The Executive MBA, along with the part-time MBA, is the top choice for busy executives looking to earn their MBA within two years at most, while pushing their career to the next level.
Many business schools emphasise the international exposure that EMBA students acquire through their programmes. New campuses are opening in different regions of the world. Now is the time to consider applying to a top school that has recently opened a second or even a third campus. The IESE (Spain) Global EMBA programme allows students to elect to take a week-long module in Bangalore, India. This provides them with an ideal vantage point for understanding one of Asia's largest, fastest-growing economies. EMBA participants are able to witness first-hand the capabilities of this up-and-coming global player, which offers an array of commercial and cost-saving advantages. As its economy expands, India is playing an increasingly important role in the interdependence of the Asian, European, and US economies.
By focusing on career development, even for senior executives, EMBA programmes help students focus on what to do with the knowledge they acquire in the classroom. Research has shown how trained career professionals help EMBA students match their new skills with their companies' organisational needs, giving students visibility that will help them move forward. "Before the Executive MBA, I had a doctoral degree in chemistry and some management experience," says Livio Tedeschi, Head of Marketing for Crop Protection (UK, Ireland, Nordics, and Baltics) at BASF SE and ESSEC & Mannheim Executive MBA Class of 2008. "Thanks to the EMBA, I have considerably broadened my horizons and opened up new perspectives on global business."
To help students move forward in their careers, INSEAD (France) has expanded the reach of its Global EMBA career services to include diverse geographies, functions, and sectors. The business school aims to promote advancement of students within their companies or to help them find new positions. In addition, it offers a series of activities, including workshops, discussions, and one-on-one coaching sessions to help programme participants define their individual goals for professional development.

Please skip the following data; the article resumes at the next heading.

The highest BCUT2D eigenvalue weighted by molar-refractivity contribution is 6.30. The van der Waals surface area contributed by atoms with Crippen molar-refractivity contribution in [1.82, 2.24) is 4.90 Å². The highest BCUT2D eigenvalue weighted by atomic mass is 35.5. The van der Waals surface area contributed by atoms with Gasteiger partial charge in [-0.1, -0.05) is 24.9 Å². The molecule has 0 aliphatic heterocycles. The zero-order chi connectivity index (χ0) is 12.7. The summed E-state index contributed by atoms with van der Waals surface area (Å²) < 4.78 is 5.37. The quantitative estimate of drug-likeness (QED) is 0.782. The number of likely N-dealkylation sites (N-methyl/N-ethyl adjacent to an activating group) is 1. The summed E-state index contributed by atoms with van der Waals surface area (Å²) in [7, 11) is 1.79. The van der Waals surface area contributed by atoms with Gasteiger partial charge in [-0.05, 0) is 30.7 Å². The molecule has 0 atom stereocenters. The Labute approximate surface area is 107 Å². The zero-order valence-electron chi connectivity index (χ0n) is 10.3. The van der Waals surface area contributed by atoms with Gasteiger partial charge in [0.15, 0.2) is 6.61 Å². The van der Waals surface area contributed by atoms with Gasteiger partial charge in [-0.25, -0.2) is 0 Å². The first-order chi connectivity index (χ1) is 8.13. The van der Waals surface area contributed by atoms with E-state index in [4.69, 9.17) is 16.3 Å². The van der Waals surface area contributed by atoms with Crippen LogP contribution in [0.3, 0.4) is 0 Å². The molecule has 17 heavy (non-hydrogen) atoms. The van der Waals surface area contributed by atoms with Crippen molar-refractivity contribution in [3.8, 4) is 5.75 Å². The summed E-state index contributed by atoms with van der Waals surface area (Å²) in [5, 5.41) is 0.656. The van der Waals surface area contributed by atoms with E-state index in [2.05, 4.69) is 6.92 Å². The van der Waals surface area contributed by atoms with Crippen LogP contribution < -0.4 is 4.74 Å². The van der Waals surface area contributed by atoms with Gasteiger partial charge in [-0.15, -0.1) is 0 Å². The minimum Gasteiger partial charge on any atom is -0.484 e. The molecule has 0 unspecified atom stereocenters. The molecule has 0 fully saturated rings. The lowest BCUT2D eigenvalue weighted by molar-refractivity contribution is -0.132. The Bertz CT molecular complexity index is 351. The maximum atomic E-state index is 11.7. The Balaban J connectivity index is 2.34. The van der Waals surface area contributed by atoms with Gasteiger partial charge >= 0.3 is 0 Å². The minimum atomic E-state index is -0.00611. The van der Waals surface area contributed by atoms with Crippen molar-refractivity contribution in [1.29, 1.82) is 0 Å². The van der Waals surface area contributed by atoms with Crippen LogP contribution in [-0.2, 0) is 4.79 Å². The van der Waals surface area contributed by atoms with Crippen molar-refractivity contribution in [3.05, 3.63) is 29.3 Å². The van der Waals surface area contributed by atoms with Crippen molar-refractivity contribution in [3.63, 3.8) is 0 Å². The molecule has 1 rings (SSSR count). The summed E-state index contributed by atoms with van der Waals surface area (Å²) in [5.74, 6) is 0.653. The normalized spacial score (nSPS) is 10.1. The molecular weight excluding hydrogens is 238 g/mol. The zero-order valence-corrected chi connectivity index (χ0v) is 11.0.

While companies are pleased to endorse their employees in their quest for an EMBA by allowing them to take time off work for classroom sessions, an endorsement does not necessarily translate into full sponsorship. In fact, admissions officers no longer expect all applicants to secure sponsorships from their companies. In today's economic climate, a significant number of EMBA students, even those with years of experience, are discovering that they must rely on their own resources to cover the cost of tuition.
Networks and quality teaching count
As a result of the growing trend toward self-funding, mid- and senior-level executives have become even more selective about the EMBA programmes to which they apply. Students are paying particular attention to the global networks these programmes offer. While existing peer networks are important to MBA candidates, they want to make sure business schools offer the right location to expand their networks globally. Location is becoming even more of a critical factor, as students are happy to travel four to six hours to attend classes at a campus of a top business school. In addition, executives want to make sure that the coursework offered by their selected programmes corresponds to the realities of the changing and volatile global economy. In the case of the EMBA in particular, their employers expect them to respond effectively to the new opportunities and challenges that present themselves.
EMBA programmes are demanding
As EMBA programmes work hard to raise their teaching standards, students should be expected to apply the lessons they learn from the classroom directly. In applying their newly acquired knowledge to real-life situations, EMBA students will benefit from the modules and the recommended 15 hours of study per week between modules. The benefits of the EMBA programme will soon become apparent as each module adds an extra layer of knowledge that can be applied immediately.
Despite the exceptional circumstances candidates find themselves in, getting into a top EMBA programme requires careful attention to detail. Top business schools expect candidates to submit an application with carefully thought-out essays. The sooner candidates start the process, the better their applications will be. The admissions officers who supervise the application process are well aware of how the programme operates and who will benefit from it, so they already have an idea of who will succeed. But the advantage of exchanging ideas with high-level students lies in the quality of the interaction. Franz-Joseph Miller, CEO of logistics company time:matters Holding GmbH and a 1999 graduate of the Kellogg- WHU EMBA programme, comments: "My Executive MBA has definitely helped me to grow my general management perspective. The programme provided me with great tools to face the challenges of an entrepreneur and manage in a corporate environment, during growth and in the current crisis."